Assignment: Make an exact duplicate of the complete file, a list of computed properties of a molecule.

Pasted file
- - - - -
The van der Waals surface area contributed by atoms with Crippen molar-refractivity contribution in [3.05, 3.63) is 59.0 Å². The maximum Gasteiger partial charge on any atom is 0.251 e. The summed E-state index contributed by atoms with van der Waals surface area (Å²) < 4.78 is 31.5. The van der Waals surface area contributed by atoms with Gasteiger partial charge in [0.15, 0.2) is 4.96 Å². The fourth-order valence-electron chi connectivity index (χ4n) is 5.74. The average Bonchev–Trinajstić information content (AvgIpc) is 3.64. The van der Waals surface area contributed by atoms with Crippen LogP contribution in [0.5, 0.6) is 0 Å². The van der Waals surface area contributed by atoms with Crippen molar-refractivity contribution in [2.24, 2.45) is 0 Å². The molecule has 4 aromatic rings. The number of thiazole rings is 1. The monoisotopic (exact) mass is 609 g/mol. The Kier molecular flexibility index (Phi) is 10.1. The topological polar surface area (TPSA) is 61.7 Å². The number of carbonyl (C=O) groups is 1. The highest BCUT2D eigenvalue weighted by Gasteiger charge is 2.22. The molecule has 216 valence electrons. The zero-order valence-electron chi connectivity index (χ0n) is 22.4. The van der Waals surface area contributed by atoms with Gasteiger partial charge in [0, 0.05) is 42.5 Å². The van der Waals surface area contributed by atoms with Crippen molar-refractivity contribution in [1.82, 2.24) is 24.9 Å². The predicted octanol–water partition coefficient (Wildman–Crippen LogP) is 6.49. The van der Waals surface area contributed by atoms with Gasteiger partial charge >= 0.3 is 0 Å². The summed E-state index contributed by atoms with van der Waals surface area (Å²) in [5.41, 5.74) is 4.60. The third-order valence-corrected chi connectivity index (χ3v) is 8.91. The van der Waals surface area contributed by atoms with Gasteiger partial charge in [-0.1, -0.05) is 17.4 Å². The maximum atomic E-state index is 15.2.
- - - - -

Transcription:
The van der Waals surface area contributed by atoms with Crippen molar-refractivity contribution in [3.05, 3.63) is 59.0 Å². The maximum Gasteiger partial charge on any atom is 0.251 e. The summed E-state index contributed by atoms with van der Waals surface area (Å²) < 4.78 is 31.5. The van der Waals surface area contributed by atoms with Gasteiger partial charge in [0.15, 0.2) is 4.96 Å². The fourth-order valence-electron chi connectivity index (χ4n) is 5.74. The average Bonchev–Trinajstić information content (AvgIpc) is 3.64. The van der Waals surface area contributed by atoms with Crippen LogP contribution in [0.5, 0.6) is 0 Å². The van der Waals surface area contributed by atoms with Crippen molar-refractivity contribution in [2.24, 2.45) is 0 Å². The molecule has 4 aromatic rings. The number of thiazole rings is 1. The monoisotopic (exact) mass is 609 g/mol. The Kier molecular flexibility index (Phi) is 10.1. The topological polar surface area (TPSA) is 61.7 Å². The number of carbonyl (C=O) groups is 1. The highest BCUT2D eigenvalue weighted by Gasteiger charge is 2.22. The molecule has 216 valence electrons. The zero-order valence-electron chi connectivity index (χ0n) is 22.4. The van der Waals surface area contributed by atoms with Gasteiger partial charge in [0, 0.05) is 42.5 Å². The van der Waals surface area contributed by atoms with Crippen molar-refractivity contribution in [1.82, 2.24) is 24.9 Å². The predicted octanol–water partition coefficient (Wildman–Crippen LogP) is 6.49. The van der Waals surface area contributed by atoms with Gasteiger partial charge >= 0.3 is 0 Å². The summed E-state index contributed by atoms with van der Waals surface area (Å²) in [5.41, 5.74) is 4.60. The third-order valence-corrected chi connectivity index (χ3v) is 8.91. The van der Waals surface area contributed by atoms with Gasteiger partial charge in [-0.1, -0.05) is 17.4 Å². The maximum atomic E-state index is 15.2.